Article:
In Quebec, more than 150,000 students walked out of school and took to the streets Friday across the province as part of climate marches around the world.
“Discourse has to change about climate change,” said Jamie Latvaitis, a Concordia University student and organizer of the Montreal march. “We’re taking it seriously.”
The strike is meant to highlight what university and high school students call a lack of action from the federal and provincial governments to fight climate change. The protests are being held in co-ordination with 40 other countries to show the environment is facing a crisis.
In Montreal, students even formed human chains around six schools and forced the cancellation of classes. The protest kicked off at Mount Royal on Parc Avenue, before moving down through the city to Place des Festivals.
Patrick Bonin, who works with Greenpeace Canada, said he was there to support the province’s youth in a bid to strengthen the response to combat climate change.
“Students are in the street. There is hope because they are in action,” he said. “Now politicians need to act, need to listen to that generation which is already impacted by climate change and it will just get worst.”
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Echoing other voices in the protest, Bonin said there needs to be a concrete plan to save the planet from the effects of global warming and protect the environment.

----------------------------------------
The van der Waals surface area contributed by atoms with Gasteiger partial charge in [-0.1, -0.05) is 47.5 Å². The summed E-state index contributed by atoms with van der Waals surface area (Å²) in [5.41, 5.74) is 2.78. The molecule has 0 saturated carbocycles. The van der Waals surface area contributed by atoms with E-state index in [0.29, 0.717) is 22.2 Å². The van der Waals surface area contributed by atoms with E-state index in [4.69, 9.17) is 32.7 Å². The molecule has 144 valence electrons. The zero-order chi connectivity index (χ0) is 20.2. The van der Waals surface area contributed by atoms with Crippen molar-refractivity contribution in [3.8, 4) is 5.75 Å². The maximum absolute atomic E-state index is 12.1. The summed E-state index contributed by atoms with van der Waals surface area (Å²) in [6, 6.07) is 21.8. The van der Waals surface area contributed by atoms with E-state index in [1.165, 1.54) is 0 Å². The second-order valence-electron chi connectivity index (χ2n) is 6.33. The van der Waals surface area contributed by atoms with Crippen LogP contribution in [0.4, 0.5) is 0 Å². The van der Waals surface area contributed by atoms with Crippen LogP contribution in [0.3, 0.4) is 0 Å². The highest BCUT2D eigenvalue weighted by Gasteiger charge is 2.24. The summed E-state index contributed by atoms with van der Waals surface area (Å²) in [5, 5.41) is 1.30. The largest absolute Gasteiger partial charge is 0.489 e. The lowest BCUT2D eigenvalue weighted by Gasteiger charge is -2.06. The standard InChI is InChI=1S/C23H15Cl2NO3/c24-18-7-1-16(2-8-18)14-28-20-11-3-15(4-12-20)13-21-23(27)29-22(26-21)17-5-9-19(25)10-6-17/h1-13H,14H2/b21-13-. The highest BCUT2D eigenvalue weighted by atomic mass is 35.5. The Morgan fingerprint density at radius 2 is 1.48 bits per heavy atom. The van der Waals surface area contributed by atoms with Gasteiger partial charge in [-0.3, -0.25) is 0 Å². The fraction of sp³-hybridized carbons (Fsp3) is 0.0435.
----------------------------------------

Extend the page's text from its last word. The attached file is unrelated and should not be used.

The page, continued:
“We all need to do more,” he said, referring to the public and elected officials.
The protests are unfolding in several other cities across Quebec, including Saguenay, Joliette, Rimouski, Baie-Comeau, Quebec City, Sherbrooke, Gaspé and Sept-Îles.
In recent weeks, student associations in many CEGEPs and universities in the province have held strike votes to join the international movement to raise government awareness on the urgency of climate change.
Quebec Premier François Legault said he commended the commitment of the province’s youth who are protesting to make their voices heard about the environment. He encouraged them to continue taking action for a more sustainable future.
“We will be a pragmatic government with respect to the environment,” he said on Twitter. “We want concrete results. No more words, we must act. And we will act.”
His Coalition Avenir Québec (CAQ) government has faced criticism for its environmental policies.
Earlier this week, Québec Solidaire called on the province to invest $9 billion in green initiatives and public transportation as the newly-minted government’s first budget. The left-leaning sovereignist party was out in the streets on Friday.
“It is the young people who will suffer the damage done in the past,” said Québec Solidaire co-spokesperson Manon Massé. “I can only rejoice to see them mobilize in such numbers today, and I am proud to be with them on the streets.”
Federal Environment Minister Catherine McKenna praised the young Canadians participating in the marches and encouraged them to continue taking action for a more sustainable future.
“They know climate change is real, and that the cost of inaction is enormous,” she said in a statement.
— with files from Global’s Tim Sargeant and the Canadian Press.
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